20 Dec. 2019



Fashion is always about representation.

It is a social marker that aims to integrate itself into society as much as to stand out from it. Compliant or transgressive, it is this apparent futility that everyone holds onto to reassure themselves. Also, creating “meaning” is central to fashion. As a cultural industry, fashion creates products but also symbols. Lunzi Agbogan who works in Mentoring for Anti_Fashion, Youssouf Fofana from Maison Château Rouge, and Guillaume from the brand Kaporal, discussed the symbolic and social aspect of fashion, mediated by the designer Stéphanie Calvino from Anti_Fashion.

It’s a story of culture, fashion and influence. The story of a creator, Youssouf Fofana and of his brand Maison Château Rouge which was founded in 2015, and whose collections are sold in Mayfair in London all the way to Tokyo, the Château Rouge district in Paris, to the bright shop windows in Beijing. It’s a success story and fashion that extends beyond the boundaries, through the power of creation and clothing. In 2014, after graduating with a degree in management, Youssouf worked in a bank when he decided to raise funds for his association called “Migrating Birds” and to design t-shirts to sell. It was an immediate success, far beyond his expectations. The story began. On creating his brand Maison Château Rouge, he wanted to pay homage to the Barbès district and rue Myrha in the 18th arrondissement where you can now find his mother’s shop, above all he wants to bring a positive image to the area as it is often overlooked. His collections, knowing how to combine African and Parisian culture, are the result of collaborating with his employees, the Goutte d’Or atelier and local fashion designers. “The idea is above all to develop his atelier locally in a neighbourhood full of tailors. Integration is at the heart of our project.” The brand is now unmissable, having gained an international audience and continuing to merge work, inspiration and community life.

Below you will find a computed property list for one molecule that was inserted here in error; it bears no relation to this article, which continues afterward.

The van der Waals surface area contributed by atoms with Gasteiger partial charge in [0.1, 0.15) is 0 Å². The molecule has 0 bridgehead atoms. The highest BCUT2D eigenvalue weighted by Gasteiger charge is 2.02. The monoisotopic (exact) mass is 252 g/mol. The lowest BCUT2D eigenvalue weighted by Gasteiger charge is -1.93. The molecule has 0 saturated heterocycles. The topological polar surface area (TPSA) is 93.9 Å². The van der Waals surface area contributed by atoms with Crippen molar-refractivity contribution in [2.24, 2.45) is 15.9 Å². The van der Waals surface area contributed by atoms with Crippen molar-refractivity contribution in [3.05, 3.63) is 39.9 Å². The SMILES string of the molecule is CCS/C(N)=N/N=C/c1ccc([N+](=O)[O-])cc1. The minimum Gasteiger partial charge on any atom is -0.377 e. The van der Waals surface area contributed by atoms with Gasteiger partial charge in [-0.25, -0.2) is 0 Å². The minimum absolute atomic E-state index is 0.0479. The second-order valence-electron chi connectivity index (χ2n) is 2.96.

The fashion industry as a social sector, this is also the aim for Guillaume Ruby and the Kaporal group who give used clothes and jeans a section live with re-insertion ateliers based in Marseille. Kaporal anticipated the upcycling trend and in 2014 they recovered raw materials, keeping in line with a circular economy, in order to create new products. “Every year, a designer who is responsible for reworking these products to create new collections works collaborates with young individuals. We want to launch a skills sponsorship programme for young people who have a taste for fashion and want to pursue a career in it,” explains their Director of Branding and Communications. A sharing of knowledge and values which will bring a breath of fresh air to an industry that is often criticised for being too elitist.

“Fashion could really bond society together” continues Stéphanie Clavino who is leading the Anti_Fashion movement which meets annually in Marseille. Marseille is a real hotspot for this type of integration experience, where you find professional projects for young people in difficulty who are facing social inequalities. “We hope to open up the fashion industry to the young people on the margins, leaving behind a mentoring system founded on bourgeois nepotism.” So by creating a “peripheral fashion,” an alternative fashion both in its industry and its way of producing, with the intention of creating clothing. “We have to give fashion a new voice,” highlights the representative from Anti_Fashion.